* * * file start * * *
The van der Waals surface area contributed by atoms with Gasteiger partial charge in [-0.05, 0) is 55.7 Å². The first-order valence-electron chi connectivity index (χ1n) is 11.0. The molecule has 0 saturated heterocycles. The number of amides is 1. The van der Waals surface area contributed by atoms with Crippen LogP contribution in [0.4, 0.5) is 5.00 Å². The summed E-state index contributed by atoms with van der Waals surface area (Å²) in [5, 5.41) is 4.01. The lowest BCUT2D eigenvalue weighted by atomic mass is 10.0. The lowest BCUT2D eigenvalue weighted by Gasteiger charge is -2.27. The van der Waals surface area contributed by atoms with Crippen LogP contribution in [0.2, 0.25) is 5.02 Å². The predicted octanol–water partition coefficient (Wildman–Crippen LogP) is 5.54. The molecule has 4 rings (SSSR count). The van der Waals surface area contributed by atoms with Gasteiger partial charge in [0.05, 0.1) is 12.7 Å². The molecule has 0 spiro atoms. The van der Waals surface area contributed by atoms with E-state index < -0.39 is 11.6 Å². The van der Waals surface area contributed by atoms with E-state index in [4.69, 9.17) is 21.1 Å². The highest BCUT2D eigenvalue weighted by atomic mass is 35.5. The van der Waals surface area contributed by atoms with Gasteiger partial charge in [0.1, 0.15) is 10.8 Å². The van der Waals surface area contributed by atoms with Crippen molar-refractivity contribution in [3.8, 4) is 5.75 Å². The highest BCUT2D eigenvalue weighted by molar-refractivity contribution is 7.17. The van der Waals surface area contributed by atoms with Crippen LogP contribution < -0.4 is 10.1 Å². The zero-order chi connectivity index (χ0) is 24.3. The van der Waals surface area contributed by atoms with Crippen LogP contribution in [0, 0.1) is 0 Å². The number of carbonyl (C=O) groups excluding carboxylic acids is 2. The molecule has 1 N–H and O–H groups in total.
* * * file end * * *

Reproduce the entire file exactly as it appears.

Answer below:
The van der Waals surface area contributed by atoms with Gasteiger partial charge in [-0.05, 0) is 55.7 Å². The first-order valence-electron chi connectivity index (χ1n) is 11.0. The molecule has 0 saturated heterocycles. The number of amides is 1. The van der Waals surface area contributed by atoms with Crippen LogP contribution in [0.4, 0.5) is 5.00 Å². The summed E-state index contributed by atoms with van der Waals surface area (Å²) in [5, 5.41) is 4.01. The lowest BCUT2D eigenvalue weighted by atomic mass is 10.0. The lowest BCUT2D eigenvalue weighted by Gasteiger charge is -2.27. The van der Waals surface area contributed by atoms with Crippen LogP contribution in [0.2, 0.25) is 5.02 Å². The predicted octanol–water partition coefficient (Wildman–Crippen LogP) is 5.54. The molecule has 4 rings (SSSR count). The van der Waals surface area contributed by atoms with Gasteiger partial charge in [0.05, 0.1) is 12.7 Å². The molecule has 0 spiro atoms. The van der Waals surface area contributed by atoms with E-state index < -0.39 is 11.6 Å². The van der Waals surface area contributed by atoms with E-state index in [4.69, 9.17) is 21.1 Å². The highest BCUT2D eigenvalue weighted by atomic mass is 35.5. The van der Waals surface area contributed by atoms with Gasteiger partial charge in [0.1, 0.15) is 10.8 Å². The van der Waals surface area contributed by atoms with Crippen molar-refractivity contribution in [3.8, 4) is 5.75 Å². The highest BCUT2D eigenvalue weighted by molar-refractivity contribution is 7.17. The van der Waals surface area contributed by atoms with Crippen LogP contribution < -0.4 is 10.1 Å². The zero-order chi connectivity index (χ0) is 24.3. The van der Waals surface area contributed by atoms with Crippen LogP contribution in [0, 0.1) is 0 Å². The number of carbonyl (C=O) groups excluding carboxylic acids is 2. The molecule has 1 N–H and O–H groups in total.